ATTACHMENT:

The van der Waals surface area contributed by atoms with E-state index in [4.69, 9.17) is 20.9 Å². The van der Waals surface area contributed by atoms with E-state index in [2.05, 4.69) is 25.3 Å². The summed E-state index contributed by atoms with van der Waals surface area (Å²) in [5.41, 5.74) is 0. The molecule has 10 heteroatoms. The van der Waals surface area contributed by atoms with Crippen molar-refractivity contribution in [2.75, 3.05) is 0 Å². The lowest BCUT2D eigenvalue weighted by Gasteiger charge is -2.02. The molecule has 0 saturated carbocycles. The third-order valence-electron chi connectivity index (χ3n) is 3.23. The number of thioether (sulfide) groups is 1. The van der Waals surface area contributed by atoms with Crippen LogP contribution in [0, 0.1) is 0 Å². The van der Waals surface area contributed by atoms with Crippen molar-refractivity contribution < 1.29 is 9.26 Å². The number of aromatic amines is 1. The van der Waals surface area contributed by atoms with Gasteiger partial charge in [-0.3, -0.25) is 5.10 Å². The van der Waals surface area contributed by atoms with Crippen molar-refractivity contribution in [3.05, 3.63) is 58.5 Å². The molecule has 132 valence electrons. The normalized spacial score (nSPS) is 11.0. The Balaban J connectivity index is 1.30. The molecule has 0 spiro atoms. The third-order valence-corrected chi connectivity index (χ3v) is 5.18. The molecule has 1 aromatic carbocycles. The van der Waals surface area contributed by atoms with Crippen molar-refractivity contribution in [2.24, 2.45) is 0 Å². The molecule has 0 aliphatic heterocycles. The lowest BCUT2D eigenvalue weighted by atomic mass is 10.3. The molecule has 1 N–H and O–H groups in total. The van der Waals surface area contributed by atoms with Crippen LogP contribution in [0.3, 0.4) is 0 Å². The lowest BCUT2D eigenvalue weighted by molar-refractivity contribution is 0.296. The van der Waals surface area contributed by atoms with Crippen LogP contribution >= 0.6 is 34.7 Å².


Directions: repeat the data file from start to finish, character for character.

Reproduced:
The van der Waals surface area contributed by atoms with E-state index in [4.69, 9.17) is 20.9 Å². The van der Waals surface area contributed by atoms with E-state index in [2.05, 4.69) is 25.3 Å². The summed E-state index contributed by atoms with van der Waals surface area (Å²) in [5.41, 5.74) is 0. The molecule has 10 heteroatoms. The van der Waals surface area contributed by atoms with Crippen molar-refractivity contribution in [2.75, 3.05) is 0 Å². The lowest BCUT2D eigenvalue weighted by Gasteiger charge is -2.02. The molecule has 0 saturated carbocycles. The third-order valence-electron chi connectivity index (χ3n) is 3.23. The number of thioether (sulfide) groups is 1. The van der Waals surface area contributed by atoms with Crippen LogP contribution in [0, 0.1) is 0 Å². The van der Waals surface area contributed by atoms with Crippen molar-refractivity contribution < 1.29 is 9.26 Å². The number of aromatic amines is 1. The van der Waals surface area contributed by atoms with Gasteiger partial charge in [-0.3, -0.25) is 5.10 Å². The van der Waals surface area contributed by atoms with Crippen molar-refractivity contribution in [3.05, 3.63) is 58.5 Å². The molecule has 132 valence electrons. The normalized spacial score (nSPS) is 11.0. The Balaban J connectivity index is 1.30. The molecule has 0 spiro atoms. The third-order valence-corrected chi connectivity index (χ3v) is 5.18. The molecule has 1 aromatic carbocycles. The van der Waals surface area contributed by atoms with Crippen molar-refractivity contribution in [2.24, 2.45) is 0 Å². The molecule has 0 aliphatic heterocycles. The lowest BCUT2D eigenvalue weighted by atomic mass is 10.3. The molecule has 1 N–H and O–H groups in total. The van der Waals surface area contributed by atoms with Crippen LogP contribution in [0.3, 0.4) is 0 Å². The lowest BCUT2D eigenvalue weighted by molar-refractivity contribution is 0.296. The van der Waals surface area contributed by atoms with Crippen LogP contribution >= 0.6 is 34.7 Å².